iron vs aluminum heads


Staff member
The most important factors in my opinion are the weight savings and the ease of repair and doing port work,aluminum cools, the combustion chambers better, and transfers heat to the coolant and oil,faster, due to its increased thermal conductivity,
lowering your tendency to get into detonation with crappy, low octane fuel, as well as its lower weight but the main advantage in my opinion is its far easier and cheaper to repair, you generally throw cracked steel heads in a dumpster while you tig weld and re-machine aluminum heads WHEN THEY GET DAMAGED and they are like new
keep in mind most aluminum heads will frequently require longer head bolts or studs and washers being used under the bolt heads or stud nuts to prevent the nuts or bolt heads from wearing or damaging the soft aluminum at the contact pressure point, failure to use the hardened washers frequently results in torque readings that are not consistent and eventual damage to the heads

the material the heads are manufactured from will have a big effect on their ability to dissipate the heat quickly from the combustion chamber, increasing compression tends to increase the heat generated during combustion, aluminum transfers heat much faster than iron into the coolant, and its that factor more than most that forces you to reduce the effective compression slightly compared to an aluminum head IF your getting into the detonation range due to heat, of combustion, compression,and the ignition advance
the surface Finnish and shape of the combustion chamber and piston dome,coolant temp. air temp,the combustion chambers tumble and swirl, the fuel octane, the quench/squish distance, spark plug heat range, also will effect your engines tendency to reach detonation
as a general rule on pump gas the temp in the combustion chamber is the limiting factor on reaching detonation.
short answer, aluminum tends to allow you to run about 1/4-to-1/2 point more effective compression, IE, if iron heads get into detonation at 10:1 ALUMINUM might ALLOW YOU TO RUN 10.3-10.4:1 BEFORE GETTING INTO DETONATION, BUT ON THE PLUS SIDE AT LEAST IN THEORY IRON HEADS AT ANY GIVEN CPR WILL HAVE A SLIGHT ADVANTAGE IN HP
but in my real world testing the difference is much closer almost non-existent
the main advantage I see in aluminum heads is lighter weight and their much easier to repair when damaged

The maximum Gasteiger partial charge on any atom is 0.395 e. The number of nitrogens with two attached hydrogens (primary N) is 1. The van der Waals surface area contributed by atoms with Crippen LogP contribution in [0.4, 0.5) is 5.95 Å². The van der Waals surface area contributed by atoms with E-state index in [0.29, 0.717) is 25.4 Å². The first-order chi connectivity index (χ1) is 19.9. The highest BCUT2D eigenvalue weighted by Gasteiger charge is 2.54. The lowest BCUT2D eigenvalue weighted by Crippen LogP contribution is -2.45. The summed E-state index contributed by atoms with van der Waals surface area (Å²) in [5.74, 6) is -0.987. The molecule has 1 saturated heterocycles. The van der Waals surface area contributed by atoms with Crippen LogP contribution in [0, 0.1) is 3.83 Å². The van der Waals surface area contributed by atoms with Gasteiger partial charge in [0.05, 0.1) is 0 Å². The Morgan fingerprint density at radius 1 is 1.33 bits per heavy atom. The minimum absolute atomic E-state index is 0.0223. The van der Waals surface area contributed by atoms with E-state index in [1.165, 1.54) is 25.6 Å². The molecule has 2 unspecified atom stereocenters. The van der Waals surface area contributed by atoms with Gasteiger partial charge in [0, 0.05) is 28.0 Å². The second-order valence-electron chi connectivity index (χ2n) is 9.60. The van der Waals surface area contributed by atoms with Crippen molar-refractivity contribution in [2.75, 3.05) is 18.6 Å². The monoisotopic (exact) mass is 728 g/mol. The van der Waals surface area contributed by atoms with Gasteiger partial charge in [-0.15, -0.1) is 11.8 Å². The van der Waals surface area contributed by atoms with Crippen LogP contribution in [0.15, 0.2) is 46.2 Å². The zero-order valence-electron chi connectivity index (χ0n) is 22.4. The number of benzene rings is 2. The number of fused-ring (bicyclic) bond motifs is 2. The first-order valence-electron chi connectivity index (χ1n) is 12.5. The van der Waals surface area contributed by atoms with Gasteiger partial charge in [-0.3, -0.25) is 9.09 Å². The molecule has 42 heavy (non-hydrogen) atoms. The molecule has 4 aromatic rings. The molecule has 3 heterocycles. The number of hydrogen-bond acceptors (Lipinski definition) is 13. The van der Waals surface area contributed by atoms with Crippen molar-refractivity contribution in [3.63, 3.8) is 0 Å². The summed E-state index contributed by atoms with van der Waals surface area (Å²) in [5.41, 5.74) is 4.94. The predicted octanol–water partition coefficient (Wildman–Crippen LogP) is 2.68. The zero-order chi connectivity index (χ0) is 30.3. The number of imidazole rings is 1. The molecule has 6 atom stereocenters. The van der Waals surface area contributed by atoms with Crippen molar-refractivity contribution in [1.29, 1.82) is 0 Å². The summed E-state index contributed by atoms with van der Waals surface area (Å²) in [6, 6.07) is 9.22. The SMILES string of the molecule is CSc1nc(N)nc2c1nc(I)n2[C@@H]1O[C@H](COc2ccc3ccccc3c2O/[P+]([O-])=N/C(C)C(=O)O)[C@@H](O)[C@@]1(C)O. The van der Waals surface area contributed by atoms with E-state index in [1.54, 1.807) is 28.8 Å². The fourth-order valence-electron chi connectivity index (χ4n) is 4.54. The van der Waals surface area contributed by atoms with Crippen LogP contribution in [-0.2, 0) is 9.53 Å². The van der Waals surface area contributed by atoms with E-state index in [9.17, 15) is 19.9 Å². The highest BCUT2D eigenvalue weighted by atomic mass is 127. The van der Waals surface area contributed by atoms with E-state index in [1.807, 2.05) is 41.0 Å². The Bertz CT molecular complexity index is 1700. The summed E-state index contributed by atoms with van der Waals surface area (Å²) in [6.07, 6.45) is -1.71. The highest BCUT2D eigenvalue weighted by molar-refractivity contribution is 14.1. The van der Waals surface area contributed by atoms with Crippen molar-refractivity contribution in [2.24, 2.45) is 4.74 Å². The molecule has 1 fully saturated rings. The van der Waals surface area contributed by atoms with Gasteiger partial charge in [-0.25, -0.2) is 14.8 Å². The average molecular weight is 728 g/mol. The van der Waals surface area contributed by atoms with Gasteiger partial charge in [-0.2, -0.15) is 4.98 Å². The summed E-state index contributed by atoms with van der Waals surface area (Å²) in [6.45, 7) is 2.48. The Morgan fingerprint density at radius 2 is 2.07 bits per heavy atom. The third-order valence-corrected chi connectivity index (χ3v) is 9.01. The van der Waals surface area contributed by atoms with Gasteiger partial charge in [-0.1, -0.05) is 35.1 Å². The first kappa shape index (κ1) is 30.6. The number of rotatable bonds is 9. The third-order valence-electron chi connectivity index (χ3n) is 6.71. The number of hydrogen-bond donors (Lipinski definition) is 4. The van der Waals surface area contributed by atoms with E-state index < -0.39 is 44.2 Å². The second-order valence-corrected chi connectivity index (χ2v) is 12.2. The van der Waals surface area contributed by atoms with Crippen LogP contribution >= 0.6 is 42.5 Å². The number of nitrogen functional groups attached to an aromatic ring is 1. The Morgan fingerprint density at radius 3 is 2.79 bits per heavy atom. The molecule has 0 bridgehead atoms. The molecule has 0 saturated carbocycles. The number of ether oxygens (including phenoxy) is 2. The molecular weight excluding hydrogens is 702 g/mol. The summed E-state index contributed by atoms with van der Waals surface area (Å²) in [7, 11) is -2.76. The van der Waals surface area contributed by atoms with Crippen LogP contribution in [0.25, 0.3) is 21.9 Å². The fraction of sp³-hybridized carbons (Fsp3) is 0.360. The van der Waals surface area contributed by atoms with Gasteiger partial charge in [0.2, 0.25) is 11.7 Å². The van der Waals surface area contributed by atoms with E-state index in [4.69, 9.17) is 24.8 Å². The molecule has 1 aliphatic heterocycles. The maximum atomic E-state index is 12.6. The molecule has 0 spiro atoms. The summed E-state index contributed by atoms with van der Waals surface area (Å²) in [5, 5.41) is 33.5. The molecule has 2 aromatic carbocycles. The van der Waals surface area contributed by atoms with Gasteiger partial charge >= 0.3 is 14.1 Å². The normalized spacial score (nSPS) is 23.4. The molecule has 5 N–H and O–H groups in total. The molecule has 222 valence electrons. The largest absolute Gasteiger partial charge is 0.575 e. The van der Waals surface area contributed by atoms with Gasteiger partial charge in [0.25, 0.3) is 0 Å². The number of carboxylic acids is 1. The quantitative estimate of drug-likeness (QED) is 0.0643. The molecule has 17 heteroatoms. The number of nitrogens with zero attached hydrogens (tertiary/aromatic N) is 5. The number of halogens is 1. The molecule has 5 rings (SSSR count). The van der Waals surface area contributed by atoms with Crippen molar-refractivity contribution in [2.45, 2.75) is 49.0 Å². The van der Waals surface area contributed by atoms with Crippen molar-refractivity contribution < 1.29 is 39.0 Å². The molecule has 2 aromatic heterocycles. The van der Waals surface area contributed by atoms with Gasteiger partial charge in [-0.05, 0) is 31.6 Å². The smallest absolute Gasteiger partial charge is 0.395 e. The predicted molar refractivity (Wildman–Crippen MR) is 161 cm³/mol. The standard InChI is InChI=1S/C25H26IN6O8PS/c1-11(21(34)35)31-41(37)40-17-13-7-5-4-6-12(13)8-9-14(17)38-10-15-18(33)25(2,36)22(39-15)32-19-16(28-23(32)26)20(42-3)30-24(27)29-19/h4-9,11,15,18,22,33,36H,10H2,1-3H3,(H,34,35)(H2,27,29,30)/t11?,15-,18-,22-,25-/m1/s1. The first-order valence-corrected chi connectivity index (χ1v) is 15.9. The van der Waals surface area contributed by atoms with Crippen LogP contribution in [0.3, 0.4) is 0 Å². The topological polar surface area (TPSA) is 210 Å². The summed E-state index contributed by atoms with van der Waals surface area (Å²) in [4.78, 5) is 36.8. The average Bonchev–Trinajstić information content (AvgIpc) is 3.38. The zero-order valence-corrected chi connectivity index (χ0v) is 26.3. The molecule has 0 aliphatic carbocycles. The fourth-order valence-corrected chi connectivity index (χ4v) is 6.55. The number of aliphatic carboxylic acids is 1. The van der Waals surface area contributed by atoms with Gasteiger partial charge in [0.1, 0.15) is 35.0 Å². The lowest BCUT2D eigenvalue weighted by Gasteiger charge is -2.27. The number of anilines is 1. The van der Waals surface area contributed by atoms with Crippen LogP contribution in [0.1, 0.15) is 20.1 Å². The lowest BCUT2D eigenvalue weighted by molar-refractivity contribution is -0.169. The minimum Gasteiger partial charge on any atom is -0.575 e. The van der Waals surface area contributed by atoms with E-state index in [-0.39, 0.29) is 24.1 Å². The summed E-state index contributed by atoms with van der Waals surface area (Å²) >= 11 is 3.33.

an aluminum cylinder head allows heat transfer to the engine coolant at a significantly higher rate than an iron head, and generally about .25-.50 higher compression can be tolerated but theres No absolute real definite answer, depends on quench, cam LSA, cylinder head design, advance curve, fuel/air mixture, intake temperature, coolant temp, spark plug design, piston design, heat barrier coatings, combustion chamber surface texture, and a bunch of other parameters. ... sults.html Compression Tech.htm ... ad&A_id=36 ... tfuels.doc

viewtopic.php?f=50&t=10728 ... view&id=48

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Staff member
increasing combustion chamber heat can potentially boost cylinder pressures and torque, it can also increase the engines tendency to get into detonation if that increased heats not carefully controlled.the weight savings and reduced tendency to reach detonation temps on aluminum heads are a big help but being able to far more cheaply and easily weld and repair mechanical and structural failures like cracks is a HUGE HELP, a cracked set of iron heads is usually a good door stop, but aluminum is easy to repair
aluminum heads are FAR easier and less expensive to repair when damaged, thats a HUGE advantage!
aluminum tends to transfer heat to the coolant far more efficiently than iron will and as a result un -coated aluminum tends to reduce combustion chamber temperatures slightly, aluminum also weights less, so in many cases aluminum heads will tend to make the car slightly less prone to detonation and lighter in weight.
naturally there are heat barrier coatings that can be added to pistons and combustion chambers to allow you to retain much of the heat if your just looking to reduce weight.
acceleration, is effected by the cars weight reducing weight tends to make the car faster.
one other factor to think about is that many aluminum heads have newer and more advanced combustion chamber and port designs, making them flow better.

well worth reading ... index.html ... index.html ... index.html ... t/ ... index.html






Staff member ... re=related

watch this video, its a good reason to buy and use aluminum heads like BRODIX sells

aluminum heads can be easily welded to make repairs if damaged
but one factor on a bbc engine is weight, a iron head weights close to 74 lbs , aluminum heads tend to be 20 plus lb lighter in weight each, so saving 40 lbs -50 lbs off the front of the car plus anouther 5 for an aluminum water pump and another 20lbs with an aluminum intake makes a great deal of difference in total engine weight


heres the real main reason aluminum's preferred, when you screw up you can weld aluminum and get it re-machined back to as new condition , even when heads get trashed like this
obviously you need to ask what youll be using the heads on (displacement and intended use) but Ive had good results with these DART iron heads if you are restricted to using iron heads, ... heads.html
or ... 6/10002/-1